My first venture into “investment grade” spirit is not for the purpose of investing, but reporting. Why investment grade? Because the Caroni distillery (Trinidad) shut down in 2002 (or 2004 depending on your source) and there is no more of this being made. This particular bottle cost $100 from a San Francisco retail outlet in late 2016. Was it worth it? Well what have we got…
A.D. Rattray 18 yr old single (bourbon) barrel rum. The A.D. by the way stands for Andrew Dewar who with William Rattray conspired to produce this spirit. This by the way is not the same Dewar (John) of the Scotch brand, but perhaps they are related. The bottle itself is plain, but the label contains real information. There is also a nice cork, a nice touch these days. The label (Notice the English spelling and International date format) on the bottle says:
cask 118, 307 bottles
Uncoloured and unchill filtered
The ABV comes in at 46%, a bit higher than most rums, but not by a lot.
On the back there is a label that gives some tasting notes
Color Burnished Copper
Nose: Coconut, vanilla, and toffee apple
Palate: Pear drops, pineapple, guava, lime alongside lingering toffee with hints of tobacco. A kaleidoscope of tropical flavors.
I’ve had three glasses of this now, and paired it with three cigars (more on that below). Here’s what I get out of it so far…
Color: Medium amber, a little gold, and light copper would be about right.
Legs: Fast medium legs when swirled. I’m always amazed at how much rums differ in this even if it has little bearing on flavors
Aroma: Here it gets interesting. Alcohol distinct but not over powering, there is something like glue here too, but more like over ripe fruit than acetone, perhaps dunder. Plenty of brown sugar, perhaps burnt sugar, and there is ripe banana on the nose, apricot (overripe) orange. There is a hint of funk in all this over-ripeness of the aroma, but it isn’t up front.
Flavors: On the palate the funk is more up front, like Pusser’s blue label, and almost as strong but in some way more crisp, backed by a glassier texture that hides a lot of potential but doesn’t give much away at first. At first I can’t find any fruit in this taste other than the overripe funkiness of what might be spoiled fruit. I do find oak, lots of oak, bourbon-like smokiness, and lots of tobacco. There isn’t any sugar added to this rum so it is dry, but there is a thin brown sugar sweetness to it offsetting the somewhat bitter tobacco notes.
What about the bottle’s own tasting notes? Coconut? Vanilla? Maybe but a stretch for my palate, maybe charred vanilla, but I don’t get any fruit out of it except of the dunder-like overripe sort. If I’ve ever experienced an over-oaked rum though, this would be it. 18 years in a barrel is a long time for a rum. Still some people go for that flavor and my palate is maturing to the point of appreciating the effect of the slightly sweet and bitter together. Toward the bottom of the glass I begin to sense banana and a little more sugar than at the beginning. A little water dials the funk back a bit and brings out more sweetness. I’ll experiment with that a bit more.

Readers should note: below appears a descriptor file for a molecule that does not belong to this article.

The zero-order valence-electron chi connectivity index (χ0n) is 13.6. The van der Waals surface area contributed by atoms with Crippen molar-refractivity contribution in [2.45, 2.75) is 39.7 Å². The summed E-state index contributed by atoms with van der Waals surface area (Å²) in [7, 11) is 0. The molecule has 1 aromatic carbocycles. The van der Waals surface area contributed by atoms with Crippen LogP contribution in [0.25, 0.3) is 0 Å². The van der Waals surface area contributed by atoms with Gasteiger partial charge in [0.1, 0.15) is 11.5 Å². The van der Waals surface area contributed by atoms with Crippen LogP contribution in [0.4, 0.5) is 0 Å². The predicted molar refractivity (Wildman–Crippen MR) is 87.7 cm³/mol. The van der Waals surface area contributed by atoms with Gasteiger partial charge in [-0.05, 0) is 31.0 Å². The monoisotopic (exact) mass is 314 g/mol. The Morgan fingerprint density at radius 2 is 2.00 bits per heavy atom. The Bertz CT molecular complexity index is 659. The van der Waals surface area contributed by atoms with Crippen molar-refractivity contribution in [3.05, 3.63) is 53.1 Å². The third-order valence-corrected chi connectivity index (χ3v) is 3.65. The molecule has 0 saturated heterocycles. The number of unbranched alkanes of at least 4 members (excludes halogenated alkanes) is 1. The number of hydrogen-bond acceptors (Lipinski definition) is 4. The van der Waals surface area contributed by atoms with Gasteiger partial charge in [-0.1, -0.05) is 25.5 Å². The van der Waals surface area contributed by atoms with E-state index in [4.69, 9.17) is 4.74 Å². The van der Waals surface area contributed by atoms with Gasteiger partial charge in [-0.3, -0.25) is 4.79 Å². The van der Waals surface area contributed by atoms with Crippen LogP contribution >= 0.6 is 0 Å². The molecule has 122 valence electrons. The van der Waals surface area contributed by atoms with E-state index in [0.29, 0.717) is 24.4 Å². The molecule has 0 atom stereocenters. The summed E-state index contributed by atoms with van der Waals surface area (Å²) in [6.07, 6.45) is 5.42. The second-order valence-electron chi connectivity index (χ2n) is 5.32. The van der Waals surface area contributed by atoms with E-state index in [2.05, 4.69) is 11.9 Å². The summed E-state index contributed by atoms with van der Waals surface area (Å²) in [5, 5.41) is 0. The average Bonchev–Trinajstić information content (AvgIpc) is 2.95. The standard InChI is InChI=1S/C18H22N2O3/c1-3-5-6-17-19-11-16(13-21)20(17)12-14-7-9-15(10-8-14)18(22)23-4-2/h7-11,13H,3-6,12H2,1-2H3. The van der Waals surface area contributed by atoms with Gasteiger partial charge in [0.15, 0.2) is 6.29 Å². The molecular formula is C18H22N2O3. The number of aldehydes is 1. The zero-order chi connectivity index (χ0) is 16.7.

Texture: Starts out oily in a strange way I’ve not every noticed before. It looses some of that as you drink it but gets creamier in a sugary way as the glass rests in the air. The rum comes across very smooth for its 46% ABV with no added sugar. Perhaps 18 years adds that. The alcohol does give a very warm cast to the finish, your mouth seems to heat up with it, much more than I’ve noticed with rums at the usual 40%. Other reviews say the finish is medium, but the warming effect lasts a long time and flavors on the back of the tongue fade slowly. Seems like a longish finish to me combining the sweet and the bitter all the way to the end. I know there is more complexity here than my palate can find. I have the remainder of the bottle to find out.
I’ve paired three cigars with glasses of this rum. They were all good, but a Drew Estate Liga (Papas Fritas) stood out. These sticks have a nice nut and dark-chocolate sweetness to them, and the rum brought both out well.
So is it worth $100 a bottle? Not by my palate, though I can appreciate it. Like Pusser’s blue, it is a rum I would drink from time to time to keep my palate honest and remember what a wide variety of flavors can be found in rums. I know a rum drinker who absolutely loves Pusser’s blue and thinks rums lacking its funk are not worth the time. He would want to add this one to his list I am sure. But Pusser’s blue is $25 a bottle, little enough for that reminder. If I’m going to spend this much on a rum, I’d rather it not make me work so hard to find all the flavors. But yes it is good, yes it is complex, and yes its oak and (to me) tobacco notes dominate, but that isn’t all bad. It is definitely unusual, different, and rare. That is sometimes worth a high price.